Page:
Making Vermicompost in Agronomists. 1st Part

After writing the article Vermiculture, making worm compost for the organic garden I began to be a little more interested in vermicompost, and I decided to find out about some real experience of someone who carried out this technique so that I could leave you good and practical advice.

On the left, part of the ETSIA “composting plant”. On the right, strings of vermicompost in formation covered with straw (a “tent or marquee” type structure is under construction to cover this surface).

vermicomposter at university

This time it is a group of four students from the Higher Technical School of Agricultural Engineers of Madrid (ETSIA) belonging to the Ecologist Group of Agronomists (GEDEA). GEDEA is an association of students that, together with other associations such as Agrofogones, Agrónomos sin Fronteras, the Mountain Group and many more, give life to the School and encourage the participation and implementation of interesting initiatives by students. In this case the idea was to create a vermicopostera or vermicomposter.

Just over a year ago, these four students presented a proposal to the School to be able to practice vermiculture in the practice fields. The response was favorable and since then they have had a small space in the ETSIA practice fields, where an initial population of worms is maintained and multiplied to obtain and analyze the precious fertilizer they produce: vermicompost.

I am going to give you a summary of everything they told me when I visited the small ETSIA vermicomposting plant (very close to the Organic Garden and the Green Classroom – Greenhouse that we talked about in previous articles).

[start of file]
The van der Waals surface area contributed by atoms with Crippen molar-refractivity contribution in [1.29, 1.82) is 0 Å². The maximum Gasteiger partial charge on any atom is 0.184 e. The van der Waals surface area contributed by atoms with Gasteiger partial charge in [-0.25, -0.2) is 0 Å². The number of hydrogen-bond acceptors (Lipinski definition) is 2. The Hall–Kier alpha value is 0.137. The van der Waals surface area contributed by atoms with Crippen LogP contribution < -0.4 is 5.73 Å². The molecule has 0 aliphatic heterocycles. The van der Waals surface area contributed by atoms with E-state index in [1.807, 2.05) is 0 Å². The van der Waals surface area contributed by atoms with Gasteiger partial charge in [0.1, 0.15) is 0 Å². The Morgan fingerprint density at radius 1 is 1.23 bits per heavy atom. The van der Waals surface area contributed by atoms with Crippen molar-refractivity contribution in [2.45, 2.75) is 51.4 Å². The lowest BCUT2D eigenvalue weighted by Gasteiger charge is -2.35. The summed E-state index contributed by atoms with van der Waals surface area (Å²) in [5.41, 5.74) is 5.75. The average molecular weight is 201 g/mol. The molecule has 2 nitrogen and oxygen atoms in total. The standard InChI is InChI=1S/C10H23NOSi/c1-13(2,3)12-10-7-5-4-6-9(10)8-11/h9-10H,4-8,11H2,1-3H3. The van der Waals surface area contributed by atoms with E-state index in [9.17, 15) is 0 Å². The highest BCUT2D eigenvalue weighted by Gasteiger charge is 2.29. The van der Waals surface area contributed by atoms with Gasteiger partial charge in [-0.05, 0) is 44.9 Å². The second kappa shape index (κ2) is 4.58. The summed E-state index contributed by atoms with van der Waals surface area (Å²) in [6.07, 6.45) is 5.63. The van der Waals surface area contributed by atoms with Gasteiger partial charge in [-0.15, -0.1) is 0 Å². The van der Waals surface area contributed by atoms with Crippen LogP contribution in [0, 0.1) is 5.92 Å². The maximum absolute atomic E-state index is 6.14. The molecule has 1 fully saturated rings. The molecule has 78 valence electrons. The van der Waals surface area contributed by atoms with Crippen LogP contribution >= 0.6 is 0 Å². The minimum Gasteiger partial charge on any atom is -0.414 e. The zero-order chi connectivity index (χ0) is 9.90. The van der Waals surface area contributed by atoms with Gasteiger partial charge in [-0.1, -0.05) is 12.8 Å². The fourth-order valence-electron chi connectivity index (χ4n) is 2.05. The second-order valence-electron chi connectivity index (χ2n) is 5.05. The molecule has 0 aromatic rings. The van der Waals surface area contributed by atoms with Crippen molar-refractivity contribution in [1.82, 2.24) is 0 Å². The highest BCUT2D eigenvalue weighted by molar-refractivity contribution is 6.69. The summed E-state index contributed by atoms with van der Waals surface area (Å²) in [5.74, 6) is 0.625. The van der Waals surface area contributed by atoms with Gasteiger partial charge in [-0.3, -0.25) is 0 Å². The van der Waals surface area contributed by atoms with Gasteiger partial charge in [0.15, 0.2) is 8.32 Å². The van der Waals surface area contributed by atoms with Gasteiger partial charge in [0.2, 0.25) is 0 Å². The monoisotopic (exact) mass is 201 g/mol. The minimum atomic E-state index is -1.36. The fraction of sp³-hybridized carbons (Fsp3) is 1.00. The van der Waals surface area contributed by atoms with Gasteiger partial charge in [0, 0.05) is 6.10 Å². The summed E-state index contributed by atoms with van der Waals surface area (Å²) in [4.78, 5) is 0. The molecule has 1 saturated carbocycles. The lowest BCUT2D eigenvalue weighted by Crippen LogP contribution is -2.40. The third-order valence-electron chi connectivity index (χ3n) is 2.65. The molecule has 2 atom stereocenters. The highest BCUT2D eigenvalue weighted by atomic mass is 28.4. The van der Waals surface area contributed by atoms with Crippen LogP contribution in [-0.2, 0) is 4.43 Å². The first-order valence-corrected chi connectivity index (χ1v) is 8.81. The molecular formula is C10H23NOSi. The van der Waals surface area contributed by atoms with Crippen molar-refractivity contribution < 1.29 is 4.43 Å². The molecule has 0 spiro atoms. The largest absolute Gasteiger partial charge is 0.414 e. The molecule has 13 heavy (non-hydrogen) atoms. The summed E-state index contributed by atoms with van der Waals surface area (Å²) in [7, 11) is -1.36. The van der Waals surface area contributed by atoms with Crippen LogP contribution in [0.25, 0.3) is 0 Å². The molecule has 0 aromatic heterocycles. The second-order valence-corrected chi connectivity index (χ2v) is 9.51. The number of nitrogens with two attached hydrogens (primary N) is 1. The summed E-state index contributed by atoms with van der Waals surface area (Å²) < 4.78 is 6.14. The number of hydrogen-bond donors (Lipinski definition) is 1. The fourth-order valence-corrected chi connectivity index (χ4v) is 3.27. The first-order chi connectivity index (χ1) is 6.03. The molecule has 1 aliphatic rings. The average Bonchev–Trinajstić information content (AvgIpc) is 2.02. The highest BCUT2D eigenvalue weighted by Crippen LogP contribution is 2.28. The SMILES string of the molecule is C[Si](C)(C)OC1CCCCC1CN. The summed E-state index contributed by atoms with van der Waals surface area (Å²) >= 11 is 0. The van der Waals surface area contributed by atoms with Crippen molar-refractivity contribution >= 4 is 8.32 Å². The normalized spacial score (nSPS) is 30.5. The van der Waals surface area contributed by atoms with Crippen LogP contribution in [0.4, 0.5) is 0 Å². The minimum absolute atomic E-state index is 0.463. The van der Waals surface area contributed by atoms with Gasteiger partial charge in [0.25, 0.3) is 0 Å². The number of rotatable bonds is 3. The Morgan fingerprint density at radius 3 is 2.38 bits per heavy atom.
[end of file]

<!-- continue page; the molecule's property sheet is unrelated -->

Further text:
The initiative was launched in February 2013, and it seems that the students in charge of it are achieving their goal: to obtain quality vermicompost from composted organic waste that, from the point of view of vermiculture, is not the more appropriate.

We use as food for the worms rabbit, chicken or pig droppings from the ships of the driving ranges themselves. In reality, they are not the most suitable for this activity, since the quality of the raw material is essential for the final quality of the product and the differences between intensive and extensive livestock are very significant. Cow or horse manure are the most appropriate in terms of the quality of the final vermicompost, that is why obtaining a good worm compost from not so good materials is one of our challenges, mainly due to the fact of reusing a waste that is harmful and whose elimination would entail an economic cost for the School.

We obtain a product of a certain quality by eliminating the costs of collecting this waste by an external company.

Precomposting to make Vermicompost

As we saw in the previous article, worms need a complete and easy to digest food. For this purpose, compost is used, which is produced in the composting plant of the driving ranges, attached to where the worms are found (see photo above).